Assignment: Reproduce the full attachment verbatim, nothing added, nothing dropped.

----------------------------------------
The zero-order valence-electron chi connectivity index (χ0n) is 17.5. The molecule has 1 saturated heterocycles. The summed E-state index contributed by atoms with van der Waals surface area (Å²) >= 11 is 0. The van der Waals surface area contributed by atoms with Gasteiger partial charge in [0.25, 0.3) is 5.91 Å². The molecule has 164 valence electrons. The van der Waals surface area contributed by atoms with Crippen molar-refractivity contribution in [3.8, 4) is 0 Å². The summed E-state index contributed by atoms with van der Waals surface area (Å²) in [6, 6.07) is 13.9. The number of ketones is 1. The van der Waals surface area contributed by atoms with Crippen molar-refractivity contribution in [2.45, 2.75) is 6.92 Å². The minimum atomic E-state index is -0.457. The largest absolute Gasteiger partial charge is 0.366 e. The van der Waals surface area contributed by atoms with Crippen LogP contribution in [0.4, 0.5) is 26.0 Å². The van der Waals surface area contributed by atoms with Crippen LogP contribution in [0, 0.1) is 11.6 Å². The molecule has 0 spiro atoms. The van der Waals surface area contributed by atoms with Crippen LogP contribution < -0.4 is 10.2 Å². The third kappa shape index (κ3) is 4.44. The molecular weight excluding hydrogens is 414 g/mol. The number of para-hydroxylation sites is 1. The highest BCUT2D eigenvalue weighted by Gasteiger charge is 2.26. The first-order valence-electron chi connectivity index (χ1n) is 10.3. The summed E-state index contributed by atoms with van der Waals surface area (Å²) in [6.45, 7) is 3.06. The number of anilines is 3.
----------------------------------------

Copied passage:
The zero-order valence-electron chi connectivity index (χ0n) is 17.5. The molecule has 1 saturated heterocycles. The summed E-state index contributed by atoms with van der Waals surface area (Å²) >= 11 is 0. The van der Waals surface area contributed by atoms with Gasteiger partial charge in [0.25, 0.3) is 5.91 Å². The molecule has 164 valence electrons. The van der Waals surface area contributed by atoms with Crippen molar-refractivity contribution in [3.8, 4) is 0 Å². The summed E-state index contributed by atoms with van der Waals surface area (Å²) in [6, 6.07) is 13.9. The number of ketones is 1. The van der Waals surface area contributed by atoms with Crippen molar-refractivity contribution in [2.45, 2.75) is 6.92 Å². The minimum atomic E-state index is -0.457. The largest absolute Gasteiger partial charge is 0.366 e. The van der Waals surface area contributed by atoms with Crippen LogP contribution in [0.4, 0.5) is 26.0 Å². The van der Waals surface area contributed by atoms with Crippen LogP contribution in [0, 0.1) is 11.6 Å². The molecule has 0 spiro atoms. The van der Waals surface area contributed by atoms with Crippen LogP contribution < -0.4 is 10.2 Å². The third kappa shape index (κ3) is 4.44. The molecular weight excluding hydrogens is 414 g/mol. The number of para-hydroxylation sites is 1. The highest BCUT2D eigenvalue weighted by Gasteiger charge is 2.26. The first-order valence-electron chi connectivity index (χ1n) is 10.3. The summed E-state index contributed by atoms with van der Waals surface area (Å²) in [6.45, 7) is 3.06. The number of anilines is 3.